The Swedish bodybuilding case follows a 2011 decision
of the NCA, which ordered the Swedish Automobile Sports Federation (Svenska Bilsportförbundet, SBF) to abolish
its rules preventing members from participating in motorsport events not
authorized by the KKF.
On appeal by SBF, the Swedish Market Court upheld the decision in its entirety.
This “precedent” case dealt with two duty of loyalty
clauses in the SBF’s Common Rules prohibiting officials and contestants,
licensed by the SBF, to officiate or participate in motor sport events other
than those organised by the SBF or its member clubs. A violation of these
provisions could result in a fine and/or withdrawal of the licence to officiate
or compete in SBF events.
The NCA and the Market Court established that the
contested rules constituted a decision by an association of undertakings. While
the NCA had only applied national competition law, the Market Court, having
defined the organisation of motorsport competitions in Sweden as the relevant
product market, found that trade between the Member States was affected and
therefore also applied Article 101 TFEU. According to the Court, the mere
existence of the rules considerably distorted competition because they led to
an absolute ban for SBF members to participate in non-sanctioned events. It concluded
that, even if the rules would be regarded as serving a legitimate objective,
the total ban could not be considered proportional to achieving such an objective.
Moreover, the Court concluded that the restriction of competition could not
benefit from an exemption under Article 101(3) TFEU or Chapter 2, Article 1 of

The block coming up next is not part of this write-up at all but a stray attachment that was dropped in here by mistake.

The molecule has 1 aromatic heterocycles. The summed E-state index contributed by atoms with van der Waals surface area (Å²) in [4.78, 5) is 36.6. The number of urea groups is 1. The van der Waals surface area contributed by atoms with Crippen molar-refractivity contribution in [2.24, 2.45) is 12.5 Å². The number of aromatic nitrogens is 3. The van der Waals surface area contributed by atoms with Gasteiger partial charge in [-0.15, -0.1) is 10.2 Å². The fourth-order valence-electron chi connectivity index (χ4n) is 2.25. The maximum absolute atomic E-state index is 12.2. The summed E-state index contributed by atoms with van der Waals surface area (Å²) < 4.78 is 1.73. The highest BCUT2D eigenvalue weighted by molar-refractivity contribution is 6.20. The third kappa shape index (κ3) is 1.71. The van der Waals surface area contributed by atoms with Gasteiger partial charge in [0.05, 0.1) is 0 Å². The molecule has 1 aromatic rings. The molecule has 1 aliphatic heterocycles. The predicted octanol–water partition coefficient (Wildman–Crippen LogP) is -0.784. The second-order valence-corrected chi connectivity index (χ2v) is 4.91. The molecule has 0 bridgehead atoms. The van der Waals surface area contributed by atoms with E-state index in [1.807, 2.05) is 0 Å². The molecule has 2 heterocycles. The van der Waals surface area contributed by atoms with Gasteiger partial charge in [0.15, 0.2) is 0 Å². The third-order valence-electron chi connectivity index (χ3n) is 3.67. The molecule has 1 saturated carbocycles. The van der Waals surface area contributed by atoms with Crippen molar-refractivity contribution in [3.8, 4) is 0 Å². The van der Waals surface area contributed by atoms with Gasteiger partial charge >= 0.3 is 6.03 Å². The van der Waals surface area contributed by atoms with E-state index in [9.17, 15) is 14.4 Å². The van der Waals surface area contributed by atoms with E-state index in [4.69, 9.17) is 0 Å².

the Swedish Competition Act.
While the Market Court’s judgment is far from
innovative and carefully followed the proportionality test adopted by the Court
of Justice in Meca-Medina, the case drew much media attention and raised concerns and criticism from the
Swedish sports movement. Having demonstrated the remedial potential of EU
competition law to challenge organisational sporting rules, it was only a
matter of time before further national enforcement action would result from
In a statement responding to the filing of the
complaint by BMR Sport Nutrition AB, the chairman of the SKKF contested the
apparent analogy with the SBF (motorsport) case. He essentially put forward
three reasons. First, the SKKF is a non-profit organisation that pursues an aim
in the general interest (i.e. the promotion of sport) and reinvests all its
income, which is insufficient to cover its costs, in its sports activities,
e.g. to fund education and training activities, doping tests, and travel
expenses of the national team. This precludes the assumption that it pursues an
economic activity. It follows that the SKKF cannot be regarded as an
undertaking for the purposes of competition law (contrary to commercially